Green Roofs and Rooftop GardensLiving roofs cool the air, reduce water pollution, extend roof life, and cut energy costs. They also provide green space for city dwellers and habitat for birds and insects. Green Roofs and Rooftop Gardens tells the stories behind some of the city’s most interesting green roofs and offers tips for starting your own.
- Introduction: Greening the Fifth Façade, by Beth Hason
- Green Roofs Past, Present, and Future, by Linda S. Velazquez
- Benefits of Green Roofs, by Beth Hanson
- Green Roof and Living Wall Trends, by Linda S. Velazquez with Haven Kiers
- A Green Roof Glossary, by Tracey Faireland
- Transforming the Big Apple, by Beth Hanson
- Cook + Fox Architects
- Brooklyn Heights Carriage House
- Con Edison Training Center
- Brooklyn Grange
- Lincoln Center’s Illumination Lawn
- Bronx Design and Construction Academy
- West Village Loft
- The Brook
- Five Borough Administration Building
- The Solaire
- USPS Morgan Distribution Center
- Regis High School
- Brooklyn Botanic Garden Visitor Center
- The Nuts and Bolts of Construction, by Yessica Mariñez
- Green Roof Horticulture, by Edmund C. Snodgrass
- Going Native?, by Edward Toth And Matthew I. Palmer
- Rooftop Container Gardening, by Meredith Ford
- Bringing a Green Roof to Your School, by Elizabeth Peters
- For More Information
Greening the Fifth Façade
The view from the living roof of Cook + Fox, an architecture ﬁrm in Manhattan, shows that a growing number of urbanites are greening their rooftops.
Traditional black tar and asphalt roofs are affordable, watertight, and ubiquitous. They are also, unfortunately, extremely good at absorbing heat and repelling moisture. These attributes put them near the top of the list of contributors to both the urban heat island effect and the combined sewage overﬂow problems that plague cities around the world. By laying a mantle of earth and vegetation on a rooftop, a building owner can mitigate, in a small but measurable way, these ills. A green roof absorbs rainfall, lowers rooftop temperature, and offers other beneﬁts too. It extends roof life, earns points toward LEED (Leadership in Energy and Environmental Design) certiﬁcation, creates wildlife habitat, and garners good publicity. And for many people, installing one is simply the right thing to do. These beneﬁts will become even more important as temperatures and the volume of rainfall rise globally—as climate models predict they will.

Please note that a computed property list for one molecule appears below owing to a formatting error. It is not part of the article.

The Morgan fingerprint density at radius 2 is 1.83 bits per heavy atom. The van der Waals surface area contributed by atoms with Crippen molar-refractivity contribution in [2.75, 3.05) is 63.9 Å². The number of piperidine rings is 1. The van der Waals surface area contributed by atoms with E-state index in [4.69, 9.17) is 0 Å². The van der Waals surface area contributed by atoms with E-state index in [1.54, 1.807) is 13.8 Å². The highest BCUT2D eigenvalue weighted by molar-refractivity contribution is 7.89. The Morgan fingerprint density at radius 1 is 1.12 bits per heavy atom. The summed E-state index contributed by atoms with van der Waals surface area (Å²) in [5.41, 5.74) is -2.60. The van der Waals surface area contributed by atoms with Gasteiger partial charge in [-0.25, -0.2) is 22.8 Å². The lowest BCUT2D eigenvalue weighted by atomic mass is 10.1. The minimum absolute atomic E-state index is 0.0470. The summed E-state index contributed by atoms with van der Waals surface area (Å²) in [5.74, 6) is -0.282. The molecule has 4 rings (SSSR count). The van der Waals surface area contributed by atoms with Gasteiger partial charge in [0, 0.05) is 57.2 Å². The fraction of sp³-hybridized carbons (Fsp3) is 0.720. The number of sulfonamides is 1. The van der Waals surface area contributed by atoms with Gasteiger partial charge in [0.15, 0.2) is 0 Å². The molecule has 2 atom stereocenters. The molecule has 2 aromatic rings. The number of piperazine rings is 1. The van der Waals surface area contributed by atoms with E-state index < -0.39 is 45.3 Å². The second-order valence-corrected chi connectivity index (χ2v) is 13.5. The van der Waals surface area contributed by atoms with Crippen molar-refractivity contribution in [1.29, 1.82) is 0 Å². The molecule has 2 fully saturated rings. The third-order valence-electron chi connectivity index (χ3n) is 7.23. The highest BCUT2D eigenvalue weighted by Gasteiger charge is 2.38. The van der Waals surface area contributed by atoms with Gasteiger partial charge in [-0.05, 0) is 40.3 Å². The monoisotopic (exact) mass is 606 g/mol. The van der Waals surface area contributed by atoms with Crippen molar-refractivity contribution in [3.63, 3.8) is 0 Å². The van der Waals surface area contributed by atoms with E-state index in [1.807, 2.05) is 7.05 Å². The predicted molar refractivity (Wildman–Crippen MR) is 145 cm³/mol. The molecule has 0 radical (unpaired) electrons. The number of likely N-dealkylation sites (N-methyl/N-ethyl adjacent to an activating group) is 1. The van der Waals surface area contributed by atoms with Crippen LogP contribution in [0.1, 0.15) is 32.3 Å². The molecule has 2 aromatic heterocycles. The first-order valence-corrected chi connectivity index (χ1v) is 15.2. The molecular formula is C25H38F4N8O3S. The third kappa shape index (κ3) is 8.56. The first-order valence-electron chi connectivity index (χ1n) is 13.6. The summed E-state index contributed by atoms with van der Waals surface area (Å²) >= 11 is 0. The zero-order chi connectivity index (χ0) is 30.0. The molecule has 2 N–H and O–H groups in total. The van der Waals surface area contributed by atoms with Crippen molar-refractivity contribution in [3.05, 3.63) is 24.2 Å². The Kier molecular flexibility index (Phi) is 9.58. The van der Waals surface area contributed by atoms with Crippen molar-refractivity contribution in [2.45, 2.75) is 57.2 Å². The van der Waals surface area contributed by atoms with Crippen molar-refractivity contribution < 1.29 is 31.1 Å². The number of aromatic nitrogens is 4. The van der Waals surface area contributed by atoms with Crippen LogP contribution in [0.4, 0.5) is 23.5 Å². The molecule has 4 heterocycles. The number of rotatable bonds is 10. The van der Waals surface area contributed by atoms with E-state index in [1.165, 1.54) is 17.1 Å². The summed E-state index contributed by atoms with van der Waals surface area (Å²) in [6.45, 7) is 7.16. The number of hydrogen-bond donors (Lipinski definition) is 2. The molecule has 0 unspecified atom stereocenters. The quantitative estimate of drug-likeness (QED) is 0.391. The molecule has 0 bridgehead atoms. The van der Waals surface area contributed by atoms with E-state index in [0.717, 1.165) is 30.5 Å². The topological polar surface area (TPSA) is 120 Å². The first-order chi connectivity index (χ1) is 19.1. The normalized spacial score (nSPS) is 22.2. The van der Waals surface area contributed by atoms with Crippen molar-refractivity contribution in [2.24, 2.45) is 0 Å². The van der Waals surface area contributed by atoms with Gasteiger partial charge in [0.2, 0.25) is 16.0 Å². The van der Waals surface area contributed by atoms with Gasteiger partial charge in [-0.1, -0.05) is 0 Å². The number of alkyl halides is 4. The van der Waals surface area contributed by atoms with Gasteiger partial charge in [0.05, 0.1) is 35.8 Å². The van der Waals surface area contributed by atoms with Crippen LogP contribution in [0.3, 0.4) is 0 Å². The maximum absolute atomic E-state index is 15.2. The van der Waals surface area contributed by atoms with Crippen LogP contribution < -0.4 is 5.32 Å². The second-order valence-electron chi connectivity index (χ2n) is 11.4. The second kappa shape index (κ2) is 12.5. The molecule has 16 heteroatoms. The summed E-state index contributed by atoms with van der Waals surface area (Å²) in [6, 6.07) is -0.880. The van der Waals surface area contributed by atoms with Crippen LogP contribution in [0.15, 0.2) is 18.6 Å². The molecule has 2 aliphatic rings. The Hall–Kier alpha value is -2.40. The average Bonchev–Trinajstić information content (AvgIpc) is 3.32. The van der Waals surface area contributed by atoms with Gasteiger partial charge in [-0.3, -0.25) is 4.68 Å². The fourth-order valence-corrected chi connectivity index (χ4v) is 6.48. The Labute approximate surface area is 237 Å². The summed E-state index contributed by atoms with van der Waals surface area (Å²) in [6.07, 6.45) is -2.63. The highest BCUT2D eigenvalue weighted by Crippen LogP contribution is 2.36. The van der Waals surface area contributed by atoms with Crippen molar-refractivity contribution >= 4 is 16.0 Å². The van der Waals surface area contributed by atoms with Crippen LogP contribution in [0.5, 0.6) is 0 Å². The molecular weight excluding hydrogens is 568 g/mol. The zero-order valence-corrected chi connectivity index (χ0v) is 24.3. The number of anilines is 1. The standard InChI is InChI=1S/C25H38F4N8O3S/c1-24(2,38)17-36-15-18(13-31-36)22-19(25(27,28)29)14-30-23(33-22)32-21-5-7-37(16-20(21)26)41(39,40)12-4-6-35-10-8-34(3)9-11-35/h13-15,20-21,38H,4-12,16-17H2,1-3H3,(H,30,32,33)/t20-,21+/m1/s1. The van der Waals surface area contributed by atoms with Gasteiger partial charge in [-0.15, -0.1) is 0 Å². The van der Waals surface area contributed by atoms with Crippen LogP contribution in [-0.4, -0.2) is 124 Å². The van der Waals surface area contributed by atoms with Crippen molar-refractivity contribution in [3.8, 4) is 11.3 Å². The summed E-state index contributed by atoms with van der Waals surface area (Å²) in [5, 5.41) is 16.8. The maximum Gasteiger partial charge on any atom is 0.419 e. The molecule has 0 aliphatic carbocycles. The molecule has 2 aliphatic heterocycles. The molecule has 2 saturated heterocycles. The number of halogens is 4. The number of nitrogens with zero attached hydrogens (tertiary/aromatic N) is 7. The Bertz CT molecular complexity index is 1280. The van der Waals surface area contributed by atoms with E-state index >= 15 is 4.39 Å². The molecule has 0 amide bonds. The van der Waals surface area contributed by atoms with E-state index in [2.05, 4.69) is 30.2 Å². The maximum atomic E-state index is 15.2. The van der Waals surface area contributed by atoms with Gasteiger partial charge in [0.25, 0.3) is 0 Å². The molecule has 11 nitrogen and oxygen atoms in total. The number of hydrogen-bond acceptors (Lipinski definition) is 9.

The idea of insulating buildings with earth is not new. It has appeared in many incarnations around the world for thousands of years. What is new is the use of modern, lightweight materials to capture water and create conditions in which plants can thrive. Over the past several decades, European researchers have honed this technology, and Americans have brought the concept home. Chicago, Philadelphia, Seattle, and New York are among the cities actively using green roofs to help address water quality and infrastructure problems. Green Roofs for Healthy Cities, a North American industry association, reports that its members installed 4.3 million square feet of green roofs in 2010, twice the number of the year before.
The following pages explore the history of vegetated roofs, the structural engineering beneath them, and the plants best suited for them. Practical advice is included for readers who want to embark on their own projects. Also featured are proﬁles of an array of New York City green roofs, including a rooftop farm in Queens, a colorful retreat on a public housing development in the South Bronx, and BBG’s own water-capturing rooftop meadow. Most of these roofs are high up and out of sight for all save a small number of city dwellers, but as more and more are built, their beneﬁts will accrue and be felt by everyone.
Tracey Faireland is a professional engineer, licensed general contractor, and the director of Capital Projects at Brooklyn Botanic Garden, where she is overseeing the design and construction of projects within BBG’s Campaign for the Next Century, including a LEED-certiﬁed Visitor Center, storm-water management system, and water conservation project.